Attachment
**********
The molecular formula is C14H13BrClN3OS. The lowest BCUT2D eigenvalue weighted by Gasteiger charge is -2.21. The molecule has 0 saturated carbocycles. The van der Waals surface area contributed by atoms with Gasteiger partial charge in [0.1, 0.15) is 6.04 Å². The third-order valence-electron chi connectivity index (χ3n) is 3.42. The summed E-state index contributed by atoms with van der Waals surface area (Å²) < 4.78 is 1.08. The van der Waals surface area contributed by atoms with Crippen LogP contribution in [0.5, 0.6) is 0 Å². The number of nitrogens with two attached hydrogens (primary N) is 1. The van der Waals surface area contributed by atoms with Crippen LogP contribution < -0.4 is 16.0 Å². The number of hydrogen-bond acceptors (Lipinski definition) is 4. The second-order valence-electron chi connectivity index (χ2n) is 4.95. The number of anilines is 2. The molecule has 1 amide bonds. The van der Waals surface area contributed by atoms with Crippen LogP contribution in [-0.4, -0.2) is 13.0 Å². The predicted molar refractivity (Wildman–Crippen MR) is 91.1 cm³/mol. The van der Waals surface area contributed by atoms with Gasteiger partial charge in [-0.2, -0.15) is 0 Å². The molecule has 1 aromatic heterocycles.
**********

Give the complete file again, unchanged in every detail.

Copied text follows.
The molecular formula is C14H13BrClN3OS. The lowest BCUT2D eigenvalue weighted by Gasteiger charge is -2.21. The molecule has 0 saturated carbocycles. The van der Waals surface area contributed by atoms with Gasteiger partial charge in [0.1, 0.15) is 6.04 Å². The third-order valence-electron chi connectivity index (χ3n) is 3.42. The summed E-state index contributed by atoms with van der Waals surface area (Å²) < 4.78 is 1.08. The van der Waals surface area contributed by atoms with Crippen LogP contribution in [0.5, 0.6) is 0 Å². The number of nitrogens with two attached hydrogens (primary N) is 1. The van der Waals surface area contributed by atoms with Crippen LogP contribution < -0.4 is 16.0 Å². The number of hydrogen-bond acceptors (Lipinski definition) is 4. The second-order valence-electron chi connectivity index (χ2n) is 4.95. The number of anilines is 2. The molecule has 1 amide bonds. The van der Waals surface area contributed by atoms with Crippen LogP contribution in [-0.4, -0.2) is 13.0 Å². The predicted molar refractivity (Wildman–Crippen MR) is 91.1 cm³/mol. The van der Waals surface area contributed by atoms with Gasteiger partial charge in [-0.2, -0.15) is 0 Å². The molecule has 1 aromatic heterocycles.